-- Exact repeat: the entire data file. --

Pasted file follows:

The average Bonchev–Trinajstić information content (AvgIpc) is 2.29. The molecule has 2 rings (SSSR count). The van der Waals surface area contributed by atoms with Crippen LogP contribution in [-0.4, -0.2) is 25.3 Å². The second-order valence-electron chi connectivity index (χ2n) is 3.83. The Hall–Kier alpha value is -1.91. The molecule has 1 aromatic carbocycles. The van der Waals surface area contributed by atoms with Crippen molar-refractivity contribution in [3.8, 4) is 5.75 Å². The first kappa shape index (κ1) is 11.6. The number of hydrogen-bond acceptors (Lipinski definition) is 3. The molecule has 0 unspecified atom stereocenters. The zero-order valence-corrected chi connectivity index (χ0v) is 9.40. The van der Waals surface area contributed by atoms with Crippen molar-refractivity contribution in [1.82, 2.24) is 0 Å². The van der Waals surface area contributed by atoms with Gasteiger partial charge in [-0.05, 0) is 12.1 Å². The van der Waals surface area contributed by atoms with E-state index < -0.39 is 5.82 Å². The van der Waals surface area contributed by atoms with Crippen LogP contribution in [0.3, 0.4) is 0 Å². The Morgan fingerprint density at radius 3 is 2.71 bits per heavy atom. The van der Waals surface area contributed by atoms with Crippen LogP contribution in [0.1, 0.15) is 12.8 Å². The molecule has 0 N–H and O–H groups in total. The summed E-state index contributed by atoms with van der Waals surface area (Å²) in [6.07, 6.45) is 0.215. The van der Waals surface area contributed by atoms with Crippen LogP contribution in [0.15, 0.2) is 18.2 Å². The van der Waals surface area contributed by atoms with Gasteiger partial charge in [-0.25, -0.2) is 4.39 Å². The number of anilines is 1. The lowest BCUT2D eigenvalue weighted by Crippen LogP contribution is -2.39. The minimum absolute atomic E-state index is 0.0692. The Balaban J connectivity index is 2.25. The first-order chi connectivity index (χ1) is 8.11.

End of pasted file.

The average Bonchev–Trinajstić information content (AvgIpc) is 2.29. The molecule has 2 rings (SSSR count). The van der Waals surface area contributed by atoms with Crippen LogP contribution in [-0.4, -0.2) is 25.3 Å². The second-order valence-electron chi connectivity index (χ2n) is 3.83. The Hall–Kier alpha value is -1.91. The molecule has 1 aromatic carbocycles. The van der Waals surface area contributed by atoms with Crippen molar-refractivity contribution in [3.8, 4) is 5.75 Å². The first kappa shape index (κ1) is 11.6. The number of hydrogen-bond acceptors (Lipinski definition) is 3. The molecule has 0 unspecified atom stereocenters. The zero-order valence-corrected chi connectivity index (χ0v) is 9.40. The van der Waals surface area contributed by atoms with Crippen molar-refractivity contribution in [1.82, 2.24) is 0 Å². The van der Waals surface area contributed by atoms with Gasteiger partial charge in [-0.05, 0) is 12.1 Å². The van der Waals surface area contributed by atoms with E-state index < -0.39 is 5.82 Å². The van der Waals surface area contributed by atoms with Crippen LogP contribution in [0.3, 0.4) is 0 Å². The Morgan fingerprint density at radius 3 is 2.71 bits per heavy atom. The van der Waals surface area contributed by atoms with Crippen LogP contribution in [0.1, 0.15) is 12.8 Å². The molecule has 0 N–H and O–H groups in total. The summed E-state index contributed by atoms with van der Waals surface area (Å²) in [6.07, 6.45) is 0.215. The van der Waals surface area contributed by atoms with Crippen LogP contribution in [0.15, 0.2) is 18.2 Å². The van der Waals surface area contributed by atoms with Gasteiger partial charge in [-0.25, -0.2) is 4.39 Å². The number of anilines is 1. The lowest BCUT2D eigenvalue weighted by Crippen LogP contribution is -2.39. The minimum absolute atomic E-state index is 0.0692. The Balaban J connectivity index is 2.25. The first-order chi connectivity index (χ1) is 8.11.